Watada Trial Off to a Rocky Start
The court-martial of Lt. Ehren Watada, the first commissioned officer to refuse to go to Iraq, began on Monday with the judge refusing to allow most of the defense’s witnesses to testify. Watada’s civilian lawyer, Eric Seitz, had some harsh words for the judge: “If you are going to tie my hands and you are going to script these proceedings, then in my view we’re all wasting our time.”
1st Lt. Ehren Watada, 28, of Honolulu is charged with missing movement for refusing to ship out with his unit, the 3rd Brigade, 2nd Infantry Division. He also faces charges of conduct unbecoming an officer for accusing the Army of war crimes and denouncing the administration for conducting an “illegal war” founded on “lies.”
As his court-martial got under way, military judge Lt. Col. John Head refused to allow almost all defense witnesses to take the stand. Head previously ruled that Watada’s attorney, Eric Seitz, could not debate the legality of the Iraq war in court.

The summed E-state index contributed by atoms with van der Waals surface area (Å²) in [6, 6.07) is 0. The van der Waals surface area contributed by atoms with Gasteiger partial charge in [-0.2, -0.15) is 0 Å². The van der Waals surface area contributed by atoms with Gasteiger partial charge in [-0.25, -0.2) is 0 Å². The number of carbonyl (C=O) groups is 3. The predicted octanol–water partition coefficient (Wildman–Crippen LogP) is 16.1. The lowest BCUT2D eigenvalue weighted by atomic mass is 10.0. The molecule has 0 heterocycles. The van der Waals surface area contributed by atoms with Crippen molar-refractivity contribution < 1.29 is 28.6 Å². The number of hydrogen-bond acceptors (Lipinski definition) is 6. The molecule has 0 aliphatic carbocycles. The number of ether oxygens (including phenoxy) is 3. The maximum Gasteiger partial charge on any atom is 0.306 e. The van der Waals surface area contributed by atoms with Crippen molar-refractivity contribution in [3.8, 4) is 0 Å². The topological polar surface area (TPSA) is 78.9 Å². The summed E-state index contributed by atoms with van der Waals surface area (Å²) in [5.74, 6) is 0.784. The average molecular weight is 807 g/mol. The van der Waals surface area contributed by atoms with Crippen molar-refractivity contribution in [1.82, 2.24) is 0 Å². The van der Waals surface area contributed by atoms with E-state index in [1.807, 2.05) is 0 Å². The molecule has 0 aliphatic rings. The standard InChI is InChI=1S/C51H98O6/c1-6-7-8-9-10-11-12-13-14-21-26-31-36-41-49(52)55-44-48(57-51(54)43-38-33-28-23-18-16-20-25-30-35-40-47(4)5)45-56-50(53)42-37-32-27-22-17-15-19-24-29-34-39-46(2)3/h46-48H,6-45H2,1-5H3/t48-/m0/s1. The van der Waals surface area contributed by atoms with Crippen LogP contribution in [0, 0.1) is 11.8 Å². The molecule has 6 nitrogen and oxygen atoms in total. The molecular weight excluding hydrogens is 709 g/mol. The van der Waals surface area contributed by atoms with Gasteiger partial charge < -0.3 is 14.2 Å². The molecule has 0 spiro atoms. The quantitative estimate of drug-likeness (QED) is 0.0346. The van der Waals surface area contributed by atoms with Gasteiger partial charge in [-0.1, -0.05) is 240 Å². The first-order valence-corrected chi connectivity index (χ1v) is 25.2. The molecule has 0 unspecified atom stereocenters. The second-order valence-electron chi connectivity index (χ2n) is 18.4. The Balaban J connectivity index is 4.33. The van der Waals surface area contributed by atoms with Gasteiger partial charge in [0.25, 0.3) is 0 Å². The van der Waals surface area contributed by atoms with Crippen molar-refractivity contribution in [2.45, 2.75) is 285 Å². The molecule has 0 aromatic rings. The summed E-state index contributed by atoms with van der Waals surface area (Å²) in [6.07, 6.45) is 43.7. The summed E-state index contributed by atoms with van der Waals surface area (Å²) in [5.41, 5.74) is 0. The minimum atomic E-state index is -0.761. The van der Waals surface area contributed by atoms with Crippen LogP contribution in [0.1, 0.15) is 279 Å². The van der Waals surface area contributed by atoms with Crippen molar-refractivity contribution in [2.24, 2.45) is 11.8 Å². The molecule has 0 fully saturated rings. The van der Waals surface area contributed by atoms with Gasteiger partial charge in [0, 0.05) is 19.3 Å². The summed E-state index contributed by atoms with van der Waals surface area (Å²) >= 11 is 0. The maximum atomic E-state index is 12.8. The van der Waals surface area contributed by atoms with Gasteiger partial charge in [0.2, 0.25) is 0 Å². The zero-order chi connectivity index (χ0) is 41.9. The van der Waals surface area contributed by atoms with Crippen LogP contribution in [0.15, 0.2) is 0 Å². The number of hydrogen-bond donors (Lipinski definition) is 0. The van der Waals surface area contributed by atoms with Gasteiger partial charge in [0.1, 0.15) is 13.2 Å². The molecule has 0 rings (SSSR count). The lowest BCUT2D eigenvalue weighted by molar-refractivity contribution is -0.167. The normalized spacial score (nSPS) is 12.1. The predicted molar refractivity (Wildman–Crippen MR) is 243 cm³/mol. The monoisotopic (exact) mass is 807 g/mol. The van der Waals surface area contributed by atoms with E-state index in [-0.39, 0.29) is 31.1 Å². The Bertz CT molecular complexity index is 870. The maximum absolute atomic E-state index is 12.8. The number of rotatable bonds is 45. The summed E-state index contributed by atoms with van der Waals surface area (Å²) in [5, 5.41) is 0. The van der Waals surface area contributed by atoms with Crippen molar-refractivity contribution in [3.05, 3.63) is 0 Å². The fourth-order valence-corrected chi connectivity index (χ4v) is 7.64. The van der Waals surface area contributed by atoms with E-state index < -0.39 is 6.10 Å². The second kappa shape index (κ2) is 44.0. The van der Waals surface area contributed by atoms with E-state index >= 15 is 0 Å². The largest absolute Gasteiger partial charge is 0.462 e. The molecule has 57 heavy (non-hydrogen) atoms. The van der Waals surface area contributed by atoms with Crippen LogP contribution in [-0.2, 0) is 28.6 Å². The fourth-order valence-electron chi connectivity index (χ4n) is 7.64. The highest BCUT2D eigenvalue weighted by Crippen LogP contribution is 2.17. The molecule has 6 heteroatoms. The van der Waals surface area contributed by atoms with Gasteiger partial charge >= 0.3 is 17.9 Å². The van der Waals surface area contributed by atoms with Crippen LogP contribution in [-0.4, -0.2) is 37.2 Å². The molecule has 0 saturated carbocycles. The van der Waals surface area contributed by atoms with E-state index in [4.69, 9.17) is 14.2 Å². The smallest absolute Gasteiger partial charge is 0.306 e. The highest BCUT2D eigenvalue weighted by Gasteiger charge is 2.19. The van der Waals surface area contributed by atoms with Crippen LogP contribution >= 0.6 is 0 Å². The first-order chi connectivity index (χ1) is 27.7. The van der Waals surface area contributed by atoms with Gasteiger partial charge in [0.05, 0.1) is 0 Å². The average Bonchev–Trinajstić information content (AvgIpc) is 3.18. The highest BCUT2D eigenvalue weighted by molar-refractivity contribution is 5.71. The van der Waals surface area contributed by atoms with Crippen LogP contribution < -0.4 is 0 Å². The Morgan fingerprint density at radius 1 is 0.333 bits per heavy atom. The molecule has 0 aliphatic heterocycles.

If convicted, Watada could receive four years in prison and a dishonorable discharge. He has requested that his case be heard by a military panel of officers, the equivalent of a jury. It had not yet been selected by midday.
At one point, Seitz suggested Head could be committing judicial misconduct if he denied Seitz an opportunity to ask panel members biographical questions to determine any bias.
“If you are going to tie my hands and you are going to script these proceedings, then in my view we’re all wasting our time,” Seitz said.